The relationship between sleep and exercise is a classic chicken-or-the-egg scenario. Does regular exercise lead to better sleep, or does a good night’s sleep provide you with the energy and motivation necessary to exercise regularly?
After combing through recent studies on the topic, one will likely notice the answer to that question remains unclear. The one common thread, however, is researchers overwhelmingly link the two as inseparable partners in the achievement of good health.
“Poor sleep might lead to negative health partly because it makes people less inclined to exercise,” said Shawn Youngstedt, PhD, a poll task force member of the National Sleep Foundation’s (NSF) 2013 Sleep America Poll. “Not exercising and not sleeping becomes a vicious cycle.”
That said, it seems most researchers, like Max Hirshkowitz, task force chair for the same poll, tend to believe that while both exercise and sleep are invariably linked, increasing one’s physical activity is the key to breaking the “vicious cycle” Youngstedt warned about.
“Our poll data certainly find strong relationships between good sleep and exercise,” he said. “While cause and effect can be tricky, I don’t think having good sleep necessarily compels us to exercise. I think it is much more likely that exercising improves sleep. And good sleep is fundamental to good health, productivity and happiness.”
Dr. David White, chief medical officer for Philips Home Healthcare Solutions, drives home the point.
“People simply need to take sleep much more seriously,” he said. “Sleep is not optional – it is absolutely critical to people’s health.”
Sleep is Health
Throughout the last several years, hundreds of sleep studies have each essentially concluded one or two things: we as a society sleep less than we once did, and this lack of sleep affects us negatively in a number of different ways.
According to the NSF, for instance, between 1959 and 1992, the amount of sleep by middle-aged Americans decreased by an average of one hour per night. Additionally, a separate study by the NSF found that the percentage of people who reported sleep problems increased 13 percent since 2001, and the number of Americans who sleep less than six hours a night jumped from 13 to 20 percent in that time.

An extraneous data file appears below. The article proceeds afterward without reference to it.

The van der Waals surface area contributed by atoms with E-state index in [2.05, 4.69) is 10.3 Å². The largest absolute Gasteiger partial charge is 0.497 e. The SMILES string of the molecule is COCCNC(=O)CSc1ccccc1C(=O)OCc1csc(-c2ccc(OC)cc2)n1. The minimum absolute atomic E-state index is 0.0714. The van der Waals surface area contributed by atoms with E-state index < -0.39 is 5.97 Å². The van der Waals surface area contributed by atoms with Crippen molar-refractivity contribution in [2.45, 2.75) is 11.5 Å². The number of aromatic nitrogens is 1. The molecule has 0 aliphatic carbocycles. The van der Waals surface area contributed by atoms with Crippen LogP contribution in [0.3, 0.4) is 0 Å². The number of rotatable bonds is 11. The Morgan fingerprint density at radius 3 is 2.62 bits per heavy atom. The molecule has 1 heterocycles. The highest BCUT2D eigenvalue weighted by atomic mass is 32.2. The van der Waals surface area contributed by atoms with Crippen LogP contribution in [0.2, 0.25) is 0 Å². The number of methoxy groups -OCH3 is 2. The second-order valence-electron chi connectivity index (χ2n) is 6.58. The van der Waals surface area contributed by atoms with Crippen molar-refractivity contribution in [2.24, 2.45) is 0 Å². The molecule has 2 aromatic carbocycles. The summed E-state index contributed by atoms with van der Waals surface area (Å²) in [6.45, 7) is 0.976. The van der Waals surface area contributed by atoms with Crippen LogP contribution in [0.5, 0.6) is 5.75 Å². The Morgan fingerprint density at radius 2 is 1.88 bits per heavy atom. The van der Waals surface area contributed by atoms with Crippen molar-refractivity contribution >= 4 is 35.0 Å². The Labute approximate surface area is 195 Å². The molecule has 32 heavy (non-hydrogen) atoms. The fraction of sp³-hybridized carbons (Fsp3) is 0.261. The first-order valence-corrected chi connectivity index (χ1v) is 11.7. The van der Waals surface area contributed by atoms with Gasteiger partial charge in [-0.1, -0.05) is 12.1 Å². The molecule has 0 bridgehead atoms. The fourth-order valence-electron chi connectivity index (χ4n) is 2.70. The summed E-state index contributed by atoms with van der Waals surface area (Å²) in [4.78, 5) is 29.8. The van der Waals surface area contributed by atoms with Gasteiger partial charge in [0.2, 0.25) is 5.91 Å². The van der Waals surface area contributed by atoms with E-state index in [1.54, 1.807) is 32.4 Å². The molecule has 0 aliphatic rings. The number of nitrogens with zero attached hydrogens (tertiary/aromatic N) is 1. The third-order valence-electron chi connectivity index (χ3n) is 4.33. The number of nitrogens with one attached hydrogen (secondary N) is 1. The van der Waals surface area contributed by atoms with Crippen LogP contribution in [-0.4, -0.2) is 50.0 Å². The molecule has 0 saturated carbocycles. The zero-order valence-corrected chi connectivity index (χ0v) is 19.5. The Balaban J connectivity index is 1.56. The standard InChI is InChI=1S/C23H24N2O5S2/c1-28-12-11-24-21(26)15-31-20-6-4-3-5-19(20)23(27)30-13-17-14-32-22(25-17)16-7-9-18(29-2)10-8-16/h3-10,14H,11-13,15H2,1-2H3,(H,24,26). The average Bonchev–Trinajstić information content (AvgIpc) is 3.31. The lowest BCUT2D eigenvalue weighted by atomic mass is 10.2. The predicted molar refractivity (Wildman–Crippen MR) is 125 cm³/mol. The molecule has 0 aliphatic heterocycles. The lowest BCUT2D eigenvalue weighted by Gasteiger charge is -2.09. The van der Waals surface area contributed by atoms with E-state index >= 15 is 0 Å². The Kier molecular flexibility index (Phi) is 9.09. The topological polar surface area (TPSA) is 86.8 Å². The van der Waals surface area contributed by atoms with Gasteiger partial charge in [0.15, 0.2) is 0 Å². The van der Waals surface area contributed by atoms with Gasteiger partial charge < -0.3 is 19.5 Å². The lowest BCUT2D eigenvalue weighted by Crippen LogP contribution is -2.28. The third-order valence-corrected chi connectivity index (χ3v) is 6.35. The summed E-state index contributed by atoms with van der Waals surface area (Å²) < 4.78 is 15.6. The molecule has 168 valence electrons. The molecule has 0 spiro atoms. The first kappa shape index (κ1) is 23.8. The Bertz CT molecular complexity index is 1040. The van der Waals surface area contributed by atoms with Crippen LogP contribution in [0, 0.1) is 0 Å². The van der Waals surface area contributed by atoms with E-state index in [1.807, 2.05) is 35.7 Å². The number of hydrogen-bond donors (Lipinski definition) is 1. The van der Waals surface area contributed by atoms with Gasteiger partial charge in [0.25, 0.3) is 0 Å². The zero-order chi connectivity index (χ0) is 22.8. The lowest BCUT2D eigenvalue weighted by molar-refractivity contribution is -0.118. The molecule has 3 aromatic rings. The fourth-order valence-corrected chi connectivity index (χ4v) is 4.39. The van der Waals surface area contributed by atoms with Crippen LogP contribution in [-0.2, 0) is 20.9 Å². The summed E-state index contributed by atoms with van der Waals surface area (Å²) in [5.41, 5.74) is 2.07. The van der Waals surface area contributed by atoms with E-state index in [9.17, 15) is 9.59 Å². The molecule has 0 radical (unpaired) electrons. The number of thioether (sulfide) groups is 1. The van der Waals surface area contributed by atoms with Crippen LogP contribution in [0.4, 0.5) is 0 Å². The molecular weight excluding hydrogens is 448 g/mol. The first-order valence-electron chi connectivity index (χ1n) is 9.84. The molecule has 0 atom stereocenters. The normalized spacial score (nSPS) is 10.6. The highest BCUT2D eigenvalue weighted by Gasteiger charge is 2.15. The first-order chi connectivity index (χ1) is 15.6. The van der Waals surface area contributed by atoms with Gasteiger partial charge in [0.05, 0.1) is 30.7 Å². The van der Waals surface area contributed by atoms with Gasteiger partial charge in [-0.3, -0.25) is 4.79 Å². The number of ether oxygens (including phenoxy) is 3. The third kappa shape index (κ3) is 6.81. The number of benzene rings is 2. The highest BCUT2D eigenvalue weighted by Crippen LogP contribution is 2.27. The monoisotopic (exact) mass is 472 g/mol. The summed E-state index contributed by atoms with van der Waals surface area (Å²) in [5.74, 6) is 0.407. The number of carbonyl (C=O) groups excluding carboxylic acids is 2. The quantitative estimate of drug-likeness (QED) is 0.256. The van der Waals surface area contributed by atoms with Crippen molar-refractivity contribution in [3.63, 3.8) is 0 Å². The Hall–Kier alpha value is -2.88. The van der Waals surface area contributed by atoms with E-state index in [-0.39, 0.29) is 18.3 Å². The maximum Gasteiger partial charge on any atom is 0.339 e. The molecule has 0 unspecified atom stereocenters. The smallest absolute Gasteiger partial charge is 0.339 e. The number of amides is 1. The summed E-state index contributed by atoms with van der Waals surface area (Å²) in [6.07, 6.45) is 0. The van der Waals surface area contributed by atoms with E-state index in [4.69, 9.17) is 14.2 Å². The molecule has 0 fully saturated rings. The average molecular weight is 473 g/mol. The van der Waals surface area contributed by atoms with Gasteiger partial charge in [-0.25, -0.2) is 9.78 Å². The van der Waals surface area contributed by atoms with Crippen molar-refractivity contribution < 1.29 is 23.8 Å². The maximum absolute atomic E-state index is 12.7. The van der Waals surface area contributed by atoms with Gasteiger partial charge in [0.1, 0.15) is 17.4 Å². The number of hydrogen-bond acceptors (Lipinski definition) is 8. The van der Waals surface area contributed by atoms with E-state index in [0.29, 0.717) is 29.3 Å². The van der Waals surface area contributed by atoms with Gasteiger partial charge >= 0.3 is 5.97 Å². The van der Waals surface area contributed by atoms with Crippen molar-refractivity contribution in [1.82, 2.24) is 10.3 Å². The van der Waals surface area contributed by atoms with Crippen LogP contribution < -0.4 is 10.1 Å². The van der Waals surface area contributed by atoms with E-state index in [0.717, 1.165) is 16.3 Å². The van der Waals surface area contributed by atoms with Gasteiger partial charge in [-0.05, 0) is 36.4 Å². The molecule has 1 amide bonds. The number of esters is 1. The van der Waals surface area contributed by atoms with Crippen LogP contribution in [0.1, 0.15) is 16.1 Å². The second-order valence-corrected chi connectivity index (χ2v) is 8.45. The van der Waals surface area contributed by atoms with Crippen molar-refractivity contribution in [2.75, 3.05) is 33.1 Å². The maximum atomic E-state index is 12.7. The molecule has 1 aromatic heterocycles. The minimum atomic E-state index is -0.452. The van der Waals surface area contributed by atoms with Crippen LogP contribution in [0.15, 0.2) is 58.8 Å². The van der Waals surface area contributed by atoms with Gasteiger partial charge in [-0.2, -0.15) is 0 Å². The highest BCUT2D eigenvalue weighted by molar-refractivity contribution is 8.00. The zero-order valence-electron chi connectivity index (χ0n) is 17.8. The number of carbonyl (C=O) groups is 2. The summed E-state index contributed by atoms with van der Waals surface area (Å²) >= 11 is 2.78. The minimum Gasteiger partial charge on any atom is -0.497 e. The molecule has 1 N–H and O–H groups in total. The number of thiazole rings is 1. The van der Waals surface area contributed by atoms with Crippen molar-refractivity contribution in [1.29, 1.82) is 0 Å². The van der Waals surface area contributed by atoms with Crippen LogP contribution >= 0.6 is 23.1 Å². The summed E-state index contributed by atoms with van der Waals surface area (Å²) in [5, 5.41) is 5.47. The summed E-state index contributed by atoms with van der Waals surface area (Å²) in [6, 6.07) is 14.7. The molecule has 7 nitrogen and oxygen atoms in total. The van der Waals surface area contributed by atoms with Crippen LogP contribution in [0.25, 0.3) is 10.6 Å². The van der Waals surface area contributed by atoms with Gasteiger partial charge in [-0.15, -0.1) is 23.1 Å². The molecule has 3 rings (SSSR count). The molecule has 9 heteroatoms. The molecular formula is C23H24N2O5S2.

“These findings probably demonstrate the development of widespread partial sleep deprivation or sleep ‘restriction’ which is most likely related to external environmental or social factor(s), such as the need to work more than one job or longer work shifts, rather than a biologic change in the need for sleep,” the NSF concluded.
“The consequences of not sleeping enough are well documented,” he said. “People who do not get enough sleep can gain weight, are prone to diabetes, high blood pressure and even heart attacks. We are facing a serious healthcare problem if we do not take sleep more seriously.”
The lack of sleep has also been linked to weakened immune systems, depression/anxiety, and the increased risk of some cancers … many of the same health issues researchers have linked to the lack of exercise.
Gait-way to Slumber
With exercise and sleep invariably linked, it stands to reason that if you improve one, and you can improve the other. This has certainly proven true for a number of people, says David Cloud, C.E.O. of the National Sleep Foundation.
“Exercise is great for sleep,” he said. “For millions of Americans who want better sleep, exercise may help.”
It doesn’t have to be vigorous exercise, according to Hirshkowitz – at least not at first. According to the NSF 2013 Sleep America Poll, all exercisers – from vigorous and moderate exercisers down to light exercisers – are much more likely to say “I had a good night’s sleep” than those who remain inactive.
If you’re an inactive person, good sleep can start with a few small steps … literally.
“If you are inactive, adding a 10-minute walk every day could improve your likelihood of a good night’s sleep,” he said. “Making this small change and gradually working your way up to more intense activities like running or swimming could help you sleep better.”
And while it’s normal to feel tired on occasion, especially if you’re striving to remain active, this shouldn’t be the norm.
“…if fatigue is your normal state, it warrants a conversation with your doctor,” said Matthew Buman, PhD, a NSF poll task force member. “It could be a red flag that something is wrong with your health.”
For more information about sleep – signs you may be suffering from sleep deprivation as well as tips for getting a better night’s sleep – visit the National Sleep Foundation at sleepfoundation.org.
Medical News Today: Exercise Is The Key to Good Sleep
National Sleep Foundation: Poll Finds Exercise Key to Good Sleep
Philips: Sleep Deprivation a Health Hazard Yet to be Taken Seriously
National Sleep Foundation: How Much Sleep Do We Really Need?
Washington Post: Scientists Finding Out What Losing Sleep Does to the Body